Cardinals owner Michael Bidwill accused of cheating, discrimination, and harassment: report
TEMPE, Ariz. - Arizona Cardinals owner Michael Bidwill has reportedly been accused of cheating, discrimination, and harassment by a former front office executive.
Terry McDonough filed an arbitration claim on Tuesday to NFL commissioner Roger Goodell, ESPN reported.
In the claim, McDonough alleges that he and former Cardinals head coach Steve Wilks were instructed by Bidwill to use burner phones to communicate with the team's then-general manager, Steve Keim, while he was serving a suspension following a DUI arrest.
McDonough claims he still has the phone used in the scheme. He worked 10 seasons for the Cardinals front office, including several years as vice president of player personnel.
Wilks was fired after just one season as the team's head coach. Last year, he joined a lawsuit accusing the NFL of racial discrimination in its hiring practices.
Keim left the team in January and was replaced by Monti Ossenfort.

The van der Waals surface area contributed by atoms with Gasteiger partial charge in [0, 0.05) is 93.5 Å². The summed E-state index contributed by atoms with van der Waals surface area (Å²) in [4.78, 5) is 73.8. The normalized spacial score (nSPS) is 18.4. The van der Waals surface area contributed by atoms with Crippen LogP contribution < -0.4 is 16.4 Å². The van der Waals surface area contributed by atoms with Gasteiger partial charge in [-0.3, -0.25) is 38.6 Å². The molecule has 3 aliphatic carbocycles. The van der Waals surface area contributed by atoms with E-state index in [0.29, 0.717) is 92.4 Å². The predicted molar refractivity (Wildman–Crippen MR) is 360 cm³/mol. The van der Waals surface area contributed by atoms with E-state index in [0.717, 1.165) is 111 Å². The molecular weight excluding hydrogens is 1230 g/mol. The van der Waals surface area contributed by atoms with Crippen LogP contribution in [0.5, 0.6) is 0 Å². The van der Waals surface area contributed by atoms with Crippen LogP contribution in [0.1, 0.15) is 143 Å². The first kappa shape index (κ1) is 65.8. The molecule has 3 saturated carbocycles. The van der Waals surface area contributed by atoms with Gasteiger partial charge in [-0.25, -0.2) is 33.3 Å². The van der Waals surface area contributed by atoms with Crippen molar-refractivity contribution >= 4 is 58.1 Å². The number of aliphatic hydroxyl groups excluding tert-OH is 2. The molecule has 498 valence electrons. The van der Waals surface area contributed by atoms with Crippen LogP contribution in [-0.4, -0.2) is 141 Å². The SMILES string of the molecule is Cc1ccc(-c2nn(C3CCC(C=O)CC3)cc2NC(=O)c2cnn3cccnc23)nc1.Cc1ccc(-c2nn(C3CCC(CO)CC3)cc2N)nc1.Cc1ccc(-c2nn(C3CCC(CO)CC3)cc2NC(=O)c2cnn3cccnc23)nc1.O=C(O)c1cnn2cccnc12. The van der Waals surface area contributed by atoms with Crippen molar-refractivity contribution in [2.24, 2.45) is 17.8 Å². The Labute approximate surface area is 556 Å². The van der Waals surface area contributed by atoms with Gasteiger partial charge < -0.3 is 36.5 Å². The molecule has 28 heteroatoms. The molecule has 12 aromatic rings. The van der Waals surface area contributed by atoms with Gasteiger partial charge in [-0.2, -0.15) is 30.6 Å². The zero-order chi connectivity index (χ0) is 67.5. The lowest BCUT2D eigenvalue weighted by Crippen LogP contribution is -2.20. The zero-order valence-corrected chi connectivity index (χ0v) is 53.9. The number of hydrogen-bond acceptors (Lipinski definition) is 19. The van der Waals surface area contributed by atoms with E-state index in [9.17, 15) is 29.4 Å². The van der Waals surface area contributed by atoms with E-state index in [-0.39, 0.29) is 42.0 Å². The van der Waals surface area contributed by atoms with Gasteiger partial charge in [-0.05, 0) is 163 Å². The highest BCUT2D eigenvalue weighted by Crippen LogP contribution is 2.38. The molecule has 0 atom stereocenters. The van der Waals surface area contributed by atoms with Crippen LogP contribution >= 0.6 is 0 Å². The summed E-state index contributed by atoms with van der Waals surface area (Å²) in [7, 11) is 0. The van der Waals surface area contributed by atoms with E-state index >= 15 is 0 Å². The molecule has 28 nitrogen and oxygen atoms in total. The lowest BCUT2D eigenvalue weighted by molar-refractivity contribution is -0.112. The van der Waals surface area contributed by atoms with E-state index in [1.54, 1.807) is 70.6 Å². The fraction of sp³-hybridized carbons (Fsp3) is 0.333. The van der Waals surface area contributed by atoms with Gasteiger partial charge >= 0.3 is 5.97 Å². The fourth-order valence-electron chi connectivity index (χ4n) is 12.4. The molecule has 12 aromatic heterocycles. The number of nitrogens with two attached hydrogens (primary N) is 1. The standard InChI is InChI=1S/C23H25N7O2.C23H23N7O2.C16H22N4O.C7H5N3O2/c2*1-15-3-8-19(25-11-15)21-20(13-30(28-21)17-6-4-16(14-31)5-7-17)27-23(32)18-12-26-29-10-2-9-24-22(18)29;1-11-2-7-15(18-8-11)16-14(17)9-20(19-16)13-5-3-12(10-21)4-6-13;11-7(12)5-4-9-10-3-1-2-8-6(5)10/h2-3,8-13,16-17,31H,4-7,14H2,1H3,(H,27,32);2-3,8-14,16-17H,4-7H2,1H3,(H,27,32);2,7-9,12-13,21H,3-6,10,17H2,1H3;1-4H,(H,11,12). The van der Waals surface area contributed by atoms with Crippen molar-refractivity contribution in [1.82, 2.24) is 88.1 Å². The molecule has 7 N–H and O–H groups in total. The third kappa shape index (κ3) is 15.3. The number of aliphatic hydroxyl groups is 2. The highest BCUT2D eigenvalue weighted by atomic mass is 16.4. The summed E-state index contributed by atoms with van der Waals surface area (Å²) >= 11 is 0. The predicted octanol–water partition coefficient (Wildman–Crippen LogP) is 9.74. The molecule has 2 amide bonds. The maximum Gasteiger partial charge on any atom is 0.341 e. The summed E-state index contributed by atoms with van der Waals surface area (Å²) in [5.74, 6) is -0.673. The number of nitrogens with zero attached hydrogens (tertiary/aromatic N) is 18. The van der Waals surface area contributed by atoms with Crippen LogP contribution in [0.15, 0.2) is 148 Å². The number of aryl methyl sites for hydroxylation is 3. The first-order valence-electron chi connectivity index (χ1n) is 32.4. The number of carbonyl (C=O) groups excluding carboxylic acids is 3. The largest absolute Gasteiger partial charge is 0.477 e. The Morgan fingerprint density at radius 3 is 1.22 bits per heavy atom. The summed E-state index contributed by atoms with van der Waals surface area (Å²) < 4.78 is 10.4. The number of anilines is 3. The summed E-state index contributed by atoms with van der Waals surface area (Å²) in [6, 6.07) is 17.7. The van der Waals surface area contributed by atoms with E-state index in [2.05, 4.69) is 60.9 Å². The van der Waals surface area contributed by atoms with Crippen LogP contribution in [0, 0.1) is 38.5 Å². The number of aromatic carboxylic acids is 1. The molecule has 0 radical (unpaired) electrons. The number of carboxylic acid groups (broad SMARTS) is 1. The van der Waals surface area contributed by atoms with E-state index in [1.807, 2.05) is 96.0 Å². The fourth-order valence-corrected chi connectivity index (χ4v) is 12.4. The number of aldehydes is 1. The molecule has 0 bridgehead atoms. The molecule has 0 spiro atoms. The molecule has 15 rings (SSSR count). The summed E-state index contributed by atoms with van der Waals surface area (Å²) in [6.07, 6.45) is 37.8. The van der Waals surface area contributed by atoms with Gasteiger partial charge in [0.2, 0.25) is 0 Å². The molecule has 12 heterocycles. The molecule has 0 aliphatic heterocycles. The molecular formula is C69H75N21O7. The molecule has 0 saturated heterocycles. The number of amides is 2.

TEMPE, ARIZONA - FEBRUARY 16: Owner Michael Bidwill of the Arizona Cardinals answers a question from the media during a press conference introducing new head coach Jonathan Gannon at Dignity Health Arizona Cardinals Training Center on February 16, 20 (Photo by Chris Coduto/Getty Images)
Jim McCarthy, who serves as an external public relations advisor to the Cardinals, released a statement denying McDonough's claims.
"We are reluctantly obliged to provide a public response along with broader context for some disappointing and irresponsible actions by Terry McDonough," read a portion of McCarthy's statement. "Claims he has made in an arbitration filing are wildly false, reckless, and an opportunistic ploy for financial gain. Here is our view on the matter."
McDonough also claims that Bidwill treated employees poorly, including "reducing two pregnant women to tears" after screaming at them.
McDonough alleges that Bidwill's workplace misconduct is worse than that of Robert Sarver, the former owner of the Phoenix Suns who was fined and suspended by the NBA for "workplace misconduct and organizational deficiencies."
Sarver sold the Suns and Mercury franchises to mortgage executive Mat Ishbia.
The Associated Press (AP) contributed to this report.